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Subject: What does a .afm file do, anyway?
From: James Souttar <[log in to unmask]>
Reply-To:TYPO-L Discussion of Type and Typographic Design <[log in to unmask]>
Date:Tue, 13 Aug 1996 18:41:09 +0100

text/plain (43 lines)


>This may be an insanely obvious question, but what function do .afm
>files perform?  I have loaded many Adobe fonts without doing
>anything with these files and haven't noticed any problems...  Can
>anyone explain for me?

Adobe Font Metrics files define a font's character metrics, composite
characters, kerning pairs and ligatures in human readable, 7-bit
ASCII form.

On a Macintosh they are all but totally redundant (these functions
are all carried out by the screen fonts). I believe there are/were
some applications that used them, but I've never been able to verify

On a PostScript friendly UNIX system (Solaris 2+ running Open Windows
or NeXTSTEP) they are used to provide generic font data as well as
font metrics information to the system - rather like screen fonts on
a Macintosh. They are paired with .pfa files - basically identical to
a Macintosh printer font but in an ASCII (data) file. For those of us
who use these things, it is an absolute godsend that .afm files are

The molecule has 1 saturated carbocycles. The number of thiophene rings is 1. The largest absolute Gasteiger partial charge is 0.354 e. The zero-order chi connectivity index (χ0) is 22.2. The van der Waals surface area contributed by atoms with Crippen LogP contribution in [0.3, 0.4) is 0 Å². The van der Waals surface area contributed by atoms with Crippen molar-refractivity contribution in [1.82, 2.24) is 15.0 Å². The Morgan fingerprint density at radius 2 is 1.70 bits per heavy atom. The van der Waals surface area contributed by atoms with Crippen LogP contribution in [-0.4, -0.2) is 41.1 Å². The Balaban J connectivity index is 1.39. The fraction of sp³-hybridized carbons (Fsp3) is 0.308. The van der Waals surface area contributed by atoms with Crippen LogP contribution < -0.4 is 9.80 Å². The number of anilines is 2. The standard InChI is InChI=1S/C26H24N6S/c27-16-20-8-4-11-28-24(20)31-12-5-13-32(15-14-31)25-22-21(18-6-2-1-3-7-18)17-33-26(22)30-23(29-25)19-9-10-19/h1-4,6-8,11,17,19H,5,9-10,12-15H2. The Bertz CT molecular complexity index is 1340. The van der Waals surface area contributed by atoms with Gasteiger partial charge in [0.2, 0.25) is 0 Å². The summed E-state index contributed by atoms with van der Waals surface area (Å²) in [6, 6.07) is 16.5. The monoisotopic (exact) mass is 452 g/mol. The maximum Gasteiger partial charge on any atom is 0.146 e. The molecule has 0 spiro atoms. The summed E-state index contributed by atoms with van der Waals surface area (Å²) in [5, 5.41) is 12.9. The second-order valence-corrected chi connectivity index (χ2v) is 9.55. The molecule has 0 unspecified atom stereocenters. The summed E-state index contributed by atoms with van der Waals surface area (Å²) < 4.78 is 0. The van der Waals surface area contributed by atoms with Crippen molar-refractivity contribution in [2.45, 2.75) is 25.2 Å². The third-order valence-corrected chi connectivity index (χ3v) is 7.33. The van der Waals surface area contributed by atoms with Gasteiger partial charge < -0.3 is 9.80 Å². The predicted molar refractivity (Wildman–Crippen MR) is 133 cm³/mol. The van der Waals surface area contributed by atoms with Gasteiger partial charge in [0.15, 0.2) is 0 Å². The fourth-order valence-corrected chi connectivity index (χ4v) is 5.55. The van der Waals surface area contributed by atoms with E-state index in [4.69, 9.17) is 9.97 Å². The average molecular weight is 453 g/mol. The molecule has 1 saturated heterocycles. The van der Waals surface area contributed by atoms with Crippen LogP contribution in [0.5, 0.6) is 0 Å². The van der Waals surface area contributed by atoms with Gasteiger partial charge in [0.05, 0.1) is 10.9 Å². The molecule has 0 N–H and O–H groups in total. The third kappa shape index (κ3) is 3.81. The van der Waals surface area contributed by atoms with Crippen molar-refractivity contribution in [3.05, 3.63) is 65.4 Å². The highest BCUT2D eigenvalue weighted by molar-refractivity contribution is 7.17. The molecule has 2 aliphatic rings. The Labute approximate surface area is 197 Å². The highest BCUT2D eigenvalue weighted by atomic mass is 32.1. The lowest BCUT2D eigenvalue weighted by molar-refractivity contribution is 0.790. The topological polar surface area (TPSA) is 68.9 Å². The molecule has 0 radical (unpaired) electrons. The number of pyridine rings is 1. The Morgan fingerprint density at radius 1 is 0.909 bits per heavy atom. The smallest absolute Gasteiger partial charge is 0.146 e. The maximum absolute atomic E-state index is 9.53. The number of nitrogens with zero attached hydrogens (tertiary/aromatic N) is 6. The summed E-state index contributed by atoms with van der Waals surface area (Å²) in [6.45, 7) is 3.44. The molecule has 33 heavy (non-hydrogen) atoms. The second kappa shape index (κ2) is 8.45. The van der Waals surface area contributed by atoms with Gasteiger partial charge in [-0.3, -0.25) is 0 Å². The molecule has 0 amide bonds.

bundled with Macintosh fonts.

The idea behind having fonts defined as a pair of plain text files
was a really smart one. They could be hand edited, easily used as
input/output, sent by email etc. Even now, type designers can import
.afm files into a spreadsheet and manipulate the kerning pairs
(fantastic for interpolating, BTW) - before importing them back into
Fontographer (or whatever). Furthermore, .afm files defined character
metrics much more precisely than Macintosh screen fonts - solving the
problem of WYS not being WYG (but only on a Display PostScript
system...). Finally, they had built in support for glyph substitution
(but there's only one program I've ever seen use this - Glenn Reid's
Adobe TouchType for NeXTSTEP).

Adobe also applied this idea to bitmaps - developing an ASCII file
format variously called Bitmap Distribution Format (BDF) or Adobe
Bitmap Format (ABF). Some UNIX systems use a compiled (binary) form
of this.


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